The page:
Afterwards we walked through the village, past the three little temples, unique to this tribe and sat in the grass. The kids kept running around us, playing with puppies and falling over each other while Nehru and his cousin told us a few things about this tribe.
Riding through, you wouldn’t notice anything different to any other village in southern India. The men wear a cloth wrapped around their hips, sometimes folded up into a shorter skirt with a pair of under shorts that have pockets for practicality, like anywhere else in southern India. But on a closer look you see that the cloths women wrap around themselves here are not saris. And wandering through the village, we got the distinct feel, that there are lots of sacred traditions here, which we were probably trampling all over. (We did find out later that shoes or footwear are not allowed in the central village. But worried about it being cold and our health, Nehru hadn’t told us that we should have been barefoot.)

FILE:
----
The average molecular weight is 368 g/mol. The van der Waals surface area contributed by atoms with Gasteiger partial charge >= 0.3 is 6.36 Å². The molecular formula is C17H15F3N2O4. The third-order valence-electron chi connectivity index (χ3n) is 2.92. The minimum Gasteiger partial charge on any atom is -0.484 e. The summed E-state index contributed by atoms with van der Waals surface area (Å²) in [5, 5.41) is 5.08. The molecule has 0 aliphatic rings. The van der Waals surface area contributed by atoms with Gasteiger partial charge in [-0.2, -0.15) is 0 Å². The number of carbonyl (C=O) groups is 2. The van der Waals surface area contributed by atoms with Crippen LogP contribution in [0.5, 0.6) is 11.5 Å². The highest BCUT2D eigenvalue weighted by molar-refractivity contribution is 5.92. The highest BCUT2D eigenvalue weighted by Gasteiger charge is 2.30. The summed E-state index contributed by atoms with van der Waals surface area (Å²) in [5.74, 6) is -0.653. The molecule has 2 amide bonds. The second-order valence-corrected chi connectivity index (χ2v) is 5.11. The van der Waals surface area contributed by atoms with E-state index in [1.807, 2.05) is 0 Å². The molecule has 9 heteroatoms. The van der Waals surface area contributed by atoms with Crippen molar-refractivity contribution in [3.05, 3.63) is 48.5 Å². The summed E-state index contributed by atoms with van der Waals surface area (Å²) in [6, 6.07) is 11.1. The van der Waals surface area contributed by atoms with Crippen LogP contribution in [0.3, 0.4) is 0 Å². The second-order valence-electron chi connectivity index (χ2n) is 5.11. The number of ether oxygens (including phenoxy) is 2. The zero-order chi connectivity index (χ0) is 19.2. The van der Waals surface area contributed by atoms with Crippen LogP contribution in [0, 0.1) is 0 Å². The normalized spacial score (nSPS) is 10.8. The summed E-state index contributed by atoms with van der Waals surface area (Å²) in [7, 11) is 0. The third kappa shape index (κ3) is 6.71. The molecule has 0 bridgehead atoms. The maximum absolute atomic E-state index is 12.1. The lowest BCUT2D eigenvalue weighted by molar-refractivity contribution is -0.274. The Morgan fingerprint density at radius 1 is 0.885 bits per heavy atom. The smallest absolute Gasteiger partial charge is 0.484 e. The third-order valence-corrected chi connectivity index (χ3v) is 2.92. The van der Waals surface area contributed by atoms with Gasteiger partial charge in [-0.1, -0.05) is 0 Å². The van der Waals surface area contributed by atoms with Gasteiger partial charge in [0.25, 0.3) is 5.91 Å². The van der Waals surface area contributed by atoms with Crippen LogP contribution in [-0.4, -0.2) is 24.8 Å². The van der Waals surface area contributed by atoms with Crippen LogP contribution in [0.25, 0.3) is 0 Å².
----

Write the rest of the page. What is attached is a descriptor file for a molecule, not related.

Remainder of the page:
About 4000 people belong to this tribe spread over seven villages. The Nilgiri region is special as there are about eight tribes here, who had been cut off from the rest of India until the British arrived. To this day they do not identify themselves as belonging to Tamil Nadu and they practice their very own festivals and traditions. Hinduism is part of their religion, but they have their own beliefs as well. They have three little temples under a giant tree at the side of the village. To us they looked like little well kept huts at first.
In fact, we had arrived on the first day of an eight day festival, so the women were busy washing the white festival garments with the golden stripes along the side and sweeping the courtyard between the houses where the festivities would take place after sundown. As outsiders to the village, we would not be allowed to watch or even enter the village centre, though we were told there would be a bonfire around which they dance to singing and music played by drums, flutes and a horn. The musicians had made the instruments themselves.
The first night would be the men celebrating. The second, it was the women’s turn. Then on the third, the women leave the village at dawn to return at sunset, when the entire village would sing and dance. That third night, we might be allowed to watch, if we stayed that long. Normally strangers are not allowed at all. But as friends of Nehru’s it may just be possible. We are told that Nehru and his brother hold quite an important position within the tribe. But not one to brag, he did not elaborate.